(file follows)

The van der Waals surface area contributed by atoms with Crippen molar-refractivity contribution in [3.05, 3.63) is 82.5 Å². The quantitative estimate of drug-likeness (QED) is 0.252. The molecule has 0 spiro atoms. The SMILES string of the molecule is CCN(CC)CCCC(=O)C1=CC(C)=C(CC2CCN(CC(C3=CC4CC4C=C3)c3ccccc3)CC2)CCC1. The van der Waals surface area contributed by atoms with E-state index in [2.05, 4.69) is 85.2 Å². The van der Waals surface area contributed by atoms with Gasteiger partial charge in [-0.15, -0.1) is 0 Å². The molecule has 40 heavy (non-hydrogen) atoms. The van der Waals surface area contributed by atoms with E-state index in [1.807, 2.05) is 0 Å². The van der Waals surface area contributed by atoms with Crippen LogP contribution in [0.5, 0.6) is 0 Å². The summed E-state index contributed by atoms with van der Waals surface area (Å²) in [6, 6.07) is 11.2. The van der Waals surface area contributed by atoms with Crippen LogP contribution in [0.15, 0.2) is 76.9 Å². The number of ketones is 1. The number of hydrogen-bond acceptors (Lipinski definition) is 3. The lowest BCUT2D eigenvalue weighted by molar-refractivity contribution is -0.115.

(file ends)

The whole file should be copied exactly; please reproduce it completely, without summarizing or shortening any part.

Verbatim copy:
The van der Waals surface area contributed by atoms with Crippen molar-refractivity contribution in [3.05, 3.63) is 82.5 Å². The quantitative estimate of drug-likeness (QED) is 0.252. The molecule has 0 spiro atoms. The SMILES string of the molecule is CCN(CC)CCCC(=O)C1=CC(C)=C(CC2CCN(CC(C3=CC4CC4C=C3)c3ccccc3)CC2)CCC1. The van der Waals surface area contributed by atoms with E-state index in [2.05, 4.69) is 85.2 Å². The van der Waals surface area contributed by atoms with Gasteiger partial charge in [-0.15, -0.1) is 0 Å². The molecule has 40 heavy (non-hydrogen) atoms. The van der Waals surface area contributed by atoms with E-state index in [1.807, 2.05) is 0 Å². The van der Waals surface area contributed by atoms with Crippen LogP contribution in [0.5, 0.6) is 0 Å². The summed E-state index contributed by atoms with van der Waals surface area (Å²) in [6, 6.07) is 11.2. The van der Waals surface area contributed by atoms with Crippen LogP contribution in [0.15, 0.2) is 76.9 Å². The number of ketones is 1. The number of hydrogen-bond acceptors (Lipinski definition) is 3. The lowest BCUT2D eigenvalue weighted by molar-refractivity contribution is -0.115.